The paper reviewed here is an open access article on the genetics of Frontotemporal Lobar degeneration by Aswathy and colleagues at the renowned Sree Chitra Tirunal Institute and which is freely available here. This is an interesting area where there has been a lot of progress and many publications (e.g see here for a review of a previous paper on the genetics of Alzheimer’s Disease and Frontotemporal Dementia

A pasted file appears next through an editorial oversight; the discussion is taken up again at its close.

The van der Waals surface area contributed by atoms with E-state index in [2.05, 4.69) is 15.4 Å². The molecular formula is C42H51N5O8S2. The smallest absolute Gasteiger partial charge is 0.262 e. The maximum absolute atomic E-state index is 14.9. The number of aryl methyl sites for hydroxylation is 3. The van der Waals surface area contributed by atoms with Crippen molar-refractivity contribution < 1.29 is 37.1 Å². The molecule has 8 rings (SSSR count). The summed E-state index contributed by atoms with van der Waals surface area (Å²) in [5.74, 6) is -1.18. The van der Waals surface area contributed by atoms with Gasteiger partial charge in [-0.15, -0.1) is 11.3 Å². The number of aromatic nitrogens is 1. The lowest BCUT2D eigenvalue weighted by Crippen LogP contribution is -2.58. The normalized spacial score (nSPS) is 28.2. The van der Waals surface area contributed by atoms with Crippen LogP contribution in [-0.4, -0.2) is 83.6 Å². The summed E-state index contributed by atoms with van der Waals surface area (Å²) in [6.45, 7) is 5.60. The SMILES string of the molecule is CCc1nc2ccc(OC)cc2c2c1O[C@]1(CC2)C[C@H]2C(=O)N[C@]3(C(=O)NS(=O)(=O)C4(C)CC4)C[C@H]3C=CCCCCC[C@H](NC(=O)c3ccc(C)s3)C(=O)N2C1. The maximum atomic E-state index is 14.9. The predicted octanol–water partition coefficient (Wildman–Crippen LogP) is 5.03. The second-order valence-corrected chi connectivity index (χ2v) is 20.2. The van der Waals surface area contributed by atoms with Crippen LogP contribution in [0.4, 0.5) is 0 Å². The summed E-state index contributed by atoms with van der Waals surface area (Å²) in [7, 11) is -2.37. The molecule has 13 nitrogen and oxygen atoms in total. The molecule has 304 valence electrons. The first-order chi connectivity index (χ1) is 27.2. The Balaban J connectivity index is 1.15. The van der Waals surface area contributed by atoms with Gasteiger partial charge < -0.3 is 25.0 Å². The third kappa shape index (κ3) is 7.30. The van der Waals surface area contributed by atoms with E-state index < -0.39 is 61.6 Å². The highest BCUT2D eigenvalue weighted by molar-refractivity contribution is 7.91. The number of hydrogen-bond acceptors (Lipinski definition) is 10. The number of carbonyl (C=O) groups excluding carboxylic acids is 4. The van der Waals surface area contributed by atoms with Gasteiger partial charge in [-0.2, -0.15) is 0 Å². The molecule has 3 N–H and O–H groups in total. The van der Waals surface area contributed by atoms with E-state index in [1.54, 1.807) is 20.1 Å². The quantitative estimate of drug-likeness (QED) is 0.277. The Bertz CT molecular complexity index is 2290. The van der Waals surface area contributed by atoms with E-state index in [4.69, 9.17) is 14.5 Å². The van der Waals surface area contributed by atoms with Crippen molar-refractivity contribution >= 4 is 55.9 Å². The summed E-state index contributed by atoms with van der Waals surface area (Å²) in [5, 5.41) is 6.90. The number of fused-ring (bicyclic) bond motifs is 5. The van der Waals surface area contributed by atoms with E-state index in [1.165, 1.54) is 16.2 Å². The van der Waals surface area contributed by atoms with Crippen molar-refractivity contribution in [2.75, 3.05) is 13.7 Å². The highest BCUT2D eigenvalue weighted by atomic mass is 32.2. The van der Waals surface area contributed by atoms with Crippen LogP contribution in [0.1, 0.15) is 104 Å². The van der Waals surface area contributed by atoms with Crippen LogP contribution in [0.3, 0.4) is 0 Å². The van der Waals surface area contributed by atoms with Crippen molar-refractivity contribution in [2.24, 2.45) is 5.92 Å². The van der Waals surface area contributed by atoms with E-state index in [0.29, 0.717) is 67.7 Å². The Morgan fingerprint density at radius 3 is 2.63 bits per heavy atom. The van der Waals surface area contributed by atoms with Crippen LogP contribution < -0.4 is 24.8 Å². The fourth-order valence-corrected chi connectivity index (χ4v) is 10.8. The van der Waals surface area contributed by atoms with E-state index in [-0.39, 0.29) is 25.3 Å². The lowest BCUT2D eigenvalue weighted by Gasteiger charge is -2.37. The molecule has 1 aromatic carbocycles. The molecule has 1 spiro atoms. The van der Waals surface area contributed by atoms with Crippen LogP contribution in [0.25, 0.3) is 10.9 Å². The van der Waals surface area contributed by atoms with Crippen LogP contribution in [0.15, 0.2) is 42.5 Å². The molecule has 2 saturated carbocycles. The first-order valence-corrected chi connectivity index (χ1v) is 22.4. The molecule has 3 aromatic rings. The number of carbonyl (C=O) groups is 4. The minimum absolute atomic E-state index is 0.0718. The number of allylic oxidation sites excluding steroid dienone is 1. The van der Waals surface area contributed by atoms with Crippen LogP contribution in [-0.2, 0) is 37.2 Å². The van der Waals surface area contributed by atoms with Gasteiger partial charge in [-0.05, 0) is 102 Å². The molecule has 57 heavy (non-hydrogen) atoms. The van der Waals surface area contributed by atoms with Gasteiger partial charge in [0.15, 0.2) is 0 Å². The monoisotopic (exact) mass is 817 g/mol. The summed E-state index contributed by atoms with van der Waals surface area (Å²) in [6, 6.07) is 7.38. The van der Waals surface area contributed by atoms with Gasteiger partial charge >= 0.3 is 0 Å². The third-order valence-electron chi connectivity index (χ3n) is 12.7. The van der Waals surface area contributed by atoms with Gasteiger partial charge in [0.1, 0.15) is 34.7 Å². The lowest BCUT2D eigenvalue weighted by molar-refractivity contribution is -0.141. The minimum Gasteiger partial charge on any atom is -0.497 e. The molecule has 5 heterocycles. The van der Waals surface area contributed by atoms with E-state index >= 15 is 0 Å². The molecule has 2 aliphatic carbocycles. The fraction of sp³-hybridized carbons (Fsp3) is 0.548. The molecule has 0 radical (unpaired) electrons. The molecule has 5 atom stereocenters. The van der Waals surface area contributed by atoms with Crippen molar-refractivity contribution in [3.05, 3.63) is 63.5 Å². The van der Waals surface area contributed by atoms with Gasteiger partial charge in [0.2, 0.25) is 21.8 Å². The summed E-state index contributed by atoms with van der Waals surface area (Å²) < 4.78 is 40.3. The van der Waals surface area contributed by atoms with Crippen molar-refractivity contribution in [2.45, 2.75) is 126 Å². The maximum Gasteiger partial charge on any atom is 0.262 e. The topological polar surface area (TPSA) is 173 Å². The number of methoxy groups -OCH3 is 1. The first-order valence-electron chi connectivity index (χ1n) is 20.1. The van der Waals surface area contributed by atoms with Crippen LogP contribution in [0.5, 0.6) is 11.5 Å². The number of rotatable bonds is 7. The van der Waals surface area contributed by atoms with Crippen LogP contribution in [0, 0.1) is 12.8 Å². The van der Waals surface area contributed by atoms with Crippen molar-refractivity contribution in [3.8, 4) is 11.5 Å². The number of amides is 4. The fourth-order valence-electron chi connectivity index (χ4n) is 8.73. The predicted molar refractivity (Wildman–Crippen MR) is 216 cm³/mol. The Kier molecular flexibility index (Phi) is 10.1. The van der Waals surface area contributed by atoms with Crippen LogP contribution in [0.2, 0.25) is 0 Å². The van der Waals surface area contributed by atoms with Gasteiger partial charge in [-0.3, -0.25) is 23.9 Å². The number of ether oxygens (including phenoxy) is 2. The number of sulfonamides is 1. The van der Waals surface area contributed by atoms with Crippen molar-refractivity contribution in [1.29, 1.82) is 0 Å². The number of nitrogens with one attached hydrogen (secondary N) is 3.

Degeneration). Initially the authors discuss Frontotemporal Lobar Degeneration and Frontotemporal Dementia in separate sections elaborating on the presentation and aetiology and setting the scene for the rest of the paper. The authors then focus on Chromosome 17, explaining the significance of the localisation of the PGRN and MAPT genes in a region associated with Frontotemporal Dementia in linkage studies. There is then a discussion of the function of many important genes including the aforementioned PGRN and MAPT genes as well as TDP-43. The authors note along the way that the functions of these genes are currently poorly characterised although certain themes do emerge including gene transcription, cellular transport mechanisms and microtubule phosphorylation processes. They cover a number of the more obscure gene associations. This is a very useful paper for those wanting to get to grips with the genetics of FTLD quickly and for me the two strengths of the paper are the detailed discussions of the cellular biology (although much remains to be clarified in future research) and the overview of the complex taxonomic structures. In future research there is a great scope for sketching out the intermediate areas between gene function and syndromes which in turn will depend on a further clarification of the cellular neurobiology and how this relates to functional circuits in the brain. This latter topic is perhaps one of the most perplexing as although broad functions can be ascribed to brain regions the complex interconnection in the brain make isolated regional models of brain function redundant. Developing a functional language of the brain itself is at risk of dependence on an oversimplification of modular functions within the brain and yet these difficulties must be overcome in order to translate new insights in cellular biology into a clinically useful language.
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